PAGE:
4-16-12: A Free Generation
Most of us are shocked that slavery still goes on around us. “Human trafficking” is enslavement: forcing or tricking someone into a commercial act, be it sex or labor. The National Human Trafficking Resource Center says Maryland generated 265 calls to a hotline last year, providing investigators information in 24 cases of potential trafficking across the state. (You can call the Polaris Project hotline at 888-37-37-888.)
There have been a couple high-profile trafficking cases in Maryland in the past year, including arrests tied to Montgomery County “massage” parlors. Maryland lawmakers passed two bills related to human trafficking during the General Assembly session that just ended. One would force truck stops to post an anti-trafficking hotline number. The other would add trafficking to the state’s definition of child abuse.
All spring, anti-trafficking activists at more than a dozen colleges across Maryland have been holding events to bring attention to human trafficking. Later in April, Community College of Baltimore County and Loyola University of Maryland will stage events.
This week the University of Maryland College Park and Johns Hopkins University will see a series of events. Tonight, at Johns Hopkins there’s a panel discussion with a Homeland Security agent, a prosecutor, and a former victim. (A full listing of this week’s events at Johns Hopkins is at the “My Generation Will Be Free” website.) This afternoon, UMCP is screening a documentary about trafficking, called Sex and Money. Johns Hopkins will screen that film on Thursday.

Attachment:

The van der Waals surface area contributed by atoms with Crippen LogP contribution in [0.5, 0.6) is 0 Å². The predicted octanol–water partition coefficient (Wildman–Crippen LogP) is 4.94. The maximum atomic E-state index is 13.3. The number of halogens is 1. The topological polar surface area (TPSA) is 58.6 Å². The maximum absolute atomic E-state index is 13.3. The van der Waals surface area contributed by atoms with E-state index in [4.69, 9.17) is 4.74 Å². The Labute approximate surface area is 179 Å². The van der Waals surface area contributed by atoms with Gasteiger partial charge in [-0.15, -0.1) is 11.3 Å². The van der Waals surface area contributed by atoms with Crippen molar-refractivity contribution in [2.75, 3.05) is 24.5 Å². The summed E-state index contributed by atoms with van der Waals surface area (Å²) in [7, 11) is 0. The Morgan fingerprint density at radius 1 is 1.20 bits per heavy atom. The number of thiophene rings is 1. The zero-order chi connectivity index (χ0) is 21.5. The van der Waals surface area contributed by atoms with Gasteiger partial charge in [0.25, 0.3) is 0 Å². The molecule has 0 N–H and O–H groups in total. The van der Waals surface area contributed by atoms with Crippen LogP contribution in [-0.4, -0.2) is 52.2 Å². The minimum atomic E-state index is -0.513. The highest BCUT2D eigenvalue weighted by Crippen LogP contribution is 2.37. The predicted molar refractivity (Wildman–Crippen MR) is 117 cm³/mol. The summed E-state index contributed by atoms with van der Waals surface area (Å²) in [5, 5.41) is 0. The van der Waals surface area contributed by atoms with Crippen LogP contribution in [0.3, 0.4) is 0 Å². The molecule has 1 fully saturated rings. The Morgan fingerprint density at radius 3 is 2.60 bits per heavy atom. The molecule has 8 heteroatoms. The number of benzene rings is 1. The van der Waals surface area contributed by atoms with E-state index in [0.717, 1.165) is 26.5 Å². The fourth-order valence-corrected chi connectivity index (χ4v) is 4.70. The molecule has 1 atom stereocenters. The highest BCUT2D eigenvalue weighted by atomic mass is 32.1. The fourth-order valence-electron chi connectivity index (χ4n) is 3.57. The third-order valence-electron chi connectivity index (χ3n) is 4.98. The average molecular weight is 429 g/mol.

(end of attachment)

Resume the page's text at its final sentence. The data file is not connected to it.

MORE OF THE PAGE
Today, Sheilah talks with two guests about efforts to end human trafficking. Danielle Lohan is an undergraduate student at Johns Hopkins, who’s helping to organize the anti-trafficking events. Jeanne Allert is executive director of The Samaritan Women, a Baltimore-area organization that fights trafficking and helps its victims.
Web extra: Jeanne Allert speaks about legislative and law enforcement efforts to combat trafficking in Maryland:
More resources about human trafficking are available at the Maryland Coalition website. That organization has several events planned throughout the year
First up is the Maryland Sex Trafficking Conference on May 21 and 22 at the CCBC-Catonsville campus. Hosted by the Governor’s Office on Crime Control and Prevention, MCASA, MHTTF, TurnAround, and The Samaritan Women.
In June and July, the Department of Homeland Security, the Johns Hopkins School of Nursing, and the Maryland Coalition will be piloting a training for nursing and public health students that will become the prototype for a training to roll out nationally.
In August, Maryland Coalition will hold the “My Life My Choice” training in Baltimore County to target teachers and social workers who interact with at-risk girls.
And this fall will see the “Faith and Law Dialogue”: a discussion between national faith leaders and federal, state, and local law enforcement on community partnerships to aid prevention, intervention, and victim after-care.